In summary, the show consisted of pictures from 5 different series that Sugimoto has created over the course of the past few decades. Each series was represented by 5-7 photographs, which was enough to give the viewer an idea of the concept of each. Each series was in its own room so that the viewer could take the work in without it competing with other pictures. Although the size of the prints varied, they were all relatively large. I would guess that the smallest was @ 3ft. by 4 ft. All were framed, covered in non-glare glass, were lit beautifully, and hung on medium-to-dark gray walls.

The effect was mesmerizing. Sugimoto is a technical master, something that is becoming rare in today’s photographic world. But his technical mastery is always in the service of the ideas he has, and these ideas include some of the most basic that photographers can ask (What is the nature of light? How can it be controlled- or not?) as well as some that go far beyond what a lens can record (What is the nature of time?) His approach to photography is spiritual in nature, which is underscored in this interview.

In each series, Sugimoto had me wondering if what I was looking at was real- but “real” in what sense of the word? It didn’t matter if what he photographed was a seascape, electric sparks, wax figures, or museum dioramas. I could look at his pictures for endless hours and always find something new in them, as they cause me to ask questions about what I am seeing. The beauty of it is that I come up with different answers each time.

Seeing his work was sublime, spiritual, mesmerizing. His work is about so much more that the actual objects being photographed. If you ever find yourself near a gallery or museum with his work in it, do not miss it.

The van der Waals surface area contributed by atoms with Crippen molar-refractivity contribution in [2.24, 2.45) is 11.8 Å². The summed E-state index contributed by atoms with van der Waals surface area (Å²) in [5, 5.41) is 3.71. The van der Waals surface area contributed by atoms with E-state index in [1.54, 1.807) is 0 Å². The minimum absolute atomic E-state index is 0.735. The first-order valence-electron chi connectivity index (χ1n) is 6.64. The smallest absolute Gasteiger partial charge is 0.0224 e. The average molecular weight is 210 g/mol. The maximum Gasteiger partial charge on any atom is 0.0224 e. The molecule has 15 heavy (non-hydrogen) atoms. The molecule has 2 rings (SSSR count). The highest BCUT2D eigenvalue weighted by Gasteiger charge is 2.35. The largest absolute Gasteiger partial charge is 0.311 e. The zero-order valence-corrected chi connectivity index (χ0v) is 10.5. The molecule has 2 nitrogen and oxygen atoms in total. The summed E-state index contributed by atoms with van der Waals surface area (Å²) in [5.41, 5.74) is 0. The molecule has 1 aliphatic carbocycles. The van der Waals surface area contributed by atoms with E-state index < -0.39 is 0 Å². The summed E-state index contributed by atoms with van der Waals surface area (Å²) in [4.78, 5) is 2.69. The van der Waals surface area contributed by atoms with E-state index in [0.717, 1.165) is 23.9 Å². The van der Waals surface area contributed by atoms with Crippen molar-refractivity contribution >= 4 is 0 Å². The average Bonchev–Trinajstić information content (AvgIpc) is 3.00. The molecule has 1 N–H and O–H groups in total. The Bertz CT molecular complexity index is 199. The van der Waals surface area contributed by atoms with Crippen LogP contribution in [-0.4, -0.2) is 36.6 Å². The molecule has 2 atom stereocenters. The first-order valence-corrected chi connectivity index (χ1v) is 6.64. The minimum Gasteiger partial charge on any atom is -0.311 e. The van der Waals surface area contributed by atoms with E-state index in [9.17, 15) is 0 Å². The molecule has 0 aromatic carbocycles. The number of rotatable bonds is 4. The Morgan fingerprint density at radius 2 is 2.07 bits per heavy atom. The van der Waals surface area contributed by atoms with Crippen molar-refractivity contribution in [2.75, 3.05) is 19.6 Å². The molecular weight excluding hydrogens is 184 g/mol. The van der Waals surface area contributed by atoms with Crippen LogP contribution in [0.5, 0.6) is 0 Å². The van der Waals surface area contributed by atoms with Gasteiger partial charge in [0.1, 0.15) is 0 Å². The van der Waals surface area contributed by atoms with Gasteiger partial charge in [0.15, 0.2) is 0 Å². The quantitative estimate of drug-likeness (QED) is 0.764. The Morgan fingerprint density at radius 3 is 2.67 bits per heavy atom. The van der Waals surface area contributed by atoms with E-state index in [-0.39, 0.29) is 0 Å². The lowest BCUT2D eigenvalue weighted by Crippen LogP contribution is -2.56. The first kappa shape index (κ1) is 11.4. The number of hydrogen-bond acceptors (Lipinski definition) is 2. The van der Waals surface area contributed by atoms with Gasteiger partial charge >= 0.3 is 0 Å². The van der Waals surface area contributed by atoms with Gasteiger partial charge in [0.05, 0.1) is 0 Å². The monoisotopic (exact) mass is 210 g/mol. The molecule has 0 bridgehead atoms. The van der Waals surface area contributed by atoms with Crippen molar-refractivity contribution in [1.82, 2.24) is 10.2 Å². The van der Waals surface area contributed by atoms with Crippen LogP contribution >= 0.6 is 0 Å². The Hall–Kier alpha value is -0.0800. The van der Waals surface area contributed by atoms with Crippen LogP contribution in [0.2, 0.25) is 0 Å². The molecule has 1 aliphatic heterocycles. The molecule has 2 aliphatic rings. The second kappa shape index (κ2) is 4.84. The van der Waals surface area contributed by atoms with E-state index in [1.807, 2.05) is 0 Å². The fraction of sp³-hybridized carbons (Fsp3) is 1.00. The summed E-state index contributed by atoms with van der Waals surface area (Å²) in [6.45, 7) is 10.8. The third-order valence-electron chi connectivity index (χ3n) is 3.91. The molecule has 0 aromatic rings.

The Thread in the River- Show Opening & Acknowledgements

“If you make art that makes people curious, then people will lean towards it.”  ~Moby (singer, songwriter, DJ, musician, photographer and animal rights activist)

The Thread in the River opened two days ago at the Alice F. and Harris K. Weston Art Gallery in Cincinnati, OH. After working on this project actively for over 3 years, it is almost unreal that it is now out there in the world. The opening itself was crazy- over 400 people came and it was packed from beginning to end.

I have been helped by so many people along the way, and wanted to thank them for the role that each of them played. First and foremost, my enduring gratitude goes to my soulmate-in-the-search-for-perfection, Laura Fisher, whose tireless efforts went well above and beyond the call of duty. Working with her and Alex McClay was pure joy.

Alex McClay and me at the opening

I am also grateful to Whitney and Phillip Long for sponsoring the exhibit, and to Dennie Eagleson for her unfailing support and encouragement.

Me and Dennie Eagleson at the opening

Invaluable technical support and advice was provided by Jon Cone, Walker Blackwell, Cathy Cone, and Dana Hillesland of Cone Editions Press in Vermont. Every artist should be so lucky to have a framer par excellence like Laurie Gilbert. I would also like to thank Michael Everett, Larry Danque, Andy Marko and Charles Woodman for their input and efforts on my behalf.

Finally, my appreciation for my family knows no bounds. Without their patience and willingness to participate in my photographic activities over the years, even when they didn’t necessarily understand what I was doing, this project would not exist.